The United States District Court for the Western District of Washington, applying Washington law, has held that an insurer was entitled to rescind a policy where the policyholder failed to provide information regarding complaints made to a state licensing board and the resulting investigations by such board on an application for insurance because the policyholder allegedly believed such issues “had been resolved.” Tudor Ins. Co. v. Hellickson Real Estate, 2011 WL 3812642 (W.D. Wash. Aug. 29, 2011).
The policyholder, a real estate company, applied for errors and omissions liability insurance. The application asked the policyholder (i) whether any claims had been made against the insured, (ii) whether the insured was “aware of any act, error, omission or other circumstances, which might reasonably be expected to be the basis of a claim or suit against you,” and (iii) whether the insured had been “involved in any suit or investigatory proceeding by any regulatory agency. . . .” The policyholder answered “no” to the first two questions and, in response to the third, identified only a minor fine by a non-governmental listing service.
Based on the policyholder’s answers on its application, the insurer issued the policy. Less than two weeks later, the state licensing department filed a disciplinary proceeding against the policyholder, which the policyholder tendered for coverage. The insurer rescinded the policy based on intentional misrepresentations in the insurance application after it learned that the policyholder’s clients had filed several complaints with the state licensing department over the preceding year. The complaints had resulted in several letters to the policyholder from the licensing department stating that “it appears from our analysis that grounds may exist to pursue administrative action against you for possible misrepresentation, negligence, incompetence and/or malpractice” and that the department was considering administrative action against the policyholder.
The court granted the insurer’s motion for summary judgment and concluded that the insurer was entitled to rescind the policy. In reaching its conclusion, the court analyzed four factors that must be met in order to rescind an insurance policy: “(1) [the policyholder] represented certain information as truthful to the insurer during the negotiation of the insurance contract,” “(2) those representations were untruthful,” “(3) the misrepresentations were material,” and “(4) they were made with the intent to deceive the insurer.” According to the court, the policyholder did not contest that it made representations on the application. The court then found that the policyholder’s representations that no complaints against it had been filed and that no regulatory investigations against it had been conducted were untruthful. Next, the court determined that the misrepresentations were presumed material because the application specifically requested the information at issue and explicitly stated that such information was “considered material and important,” and the policyholder failed to provide any evidence to rebut the presumption of materiality. Finally, the court concluded that the policyholder’s admission that she “thought the issues with the [state licensing department] had been resolved” established that the policyholder knew that complaints had been filed and, as a result, knowingly failed to provide such information on the application for insurance. Such a knowing misrepresentation creates a presumption of intent to deceive, which the policyholder was unable to rebut.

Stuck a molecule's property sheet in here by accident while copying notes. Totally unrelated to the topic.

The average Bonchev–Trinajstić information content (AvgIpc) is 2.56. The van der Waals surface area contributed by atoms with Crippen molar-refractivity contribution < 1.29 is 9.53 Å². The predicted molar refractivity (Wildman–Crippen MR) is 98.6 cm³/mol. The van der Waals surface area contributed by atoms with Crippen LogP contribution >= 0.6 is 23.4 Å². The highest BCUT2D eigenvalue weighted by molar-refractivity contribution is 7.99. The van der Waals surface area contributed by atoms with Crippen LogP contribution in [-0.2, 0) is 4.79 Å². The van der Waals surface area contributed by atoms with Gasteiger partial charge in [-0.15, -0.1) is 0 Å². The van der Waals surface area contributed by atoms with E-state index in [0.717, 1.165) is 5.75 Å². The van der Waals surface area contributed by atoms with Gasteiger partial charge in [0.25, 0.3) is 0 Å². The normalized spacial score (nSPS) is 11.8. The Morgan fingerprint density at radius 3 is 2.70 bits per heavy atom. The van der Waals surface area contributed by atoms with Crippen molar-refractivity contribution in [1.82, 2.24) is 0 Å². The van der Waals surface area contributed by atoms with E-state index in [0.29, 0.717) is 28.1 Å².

As a result of finding that the insurer was entitled to rescind the policy, the court also found that the insurer did not have a duty to defend, was not liable for bad faith or for alleged violations of state consumer protection and unfair settlement practices laws.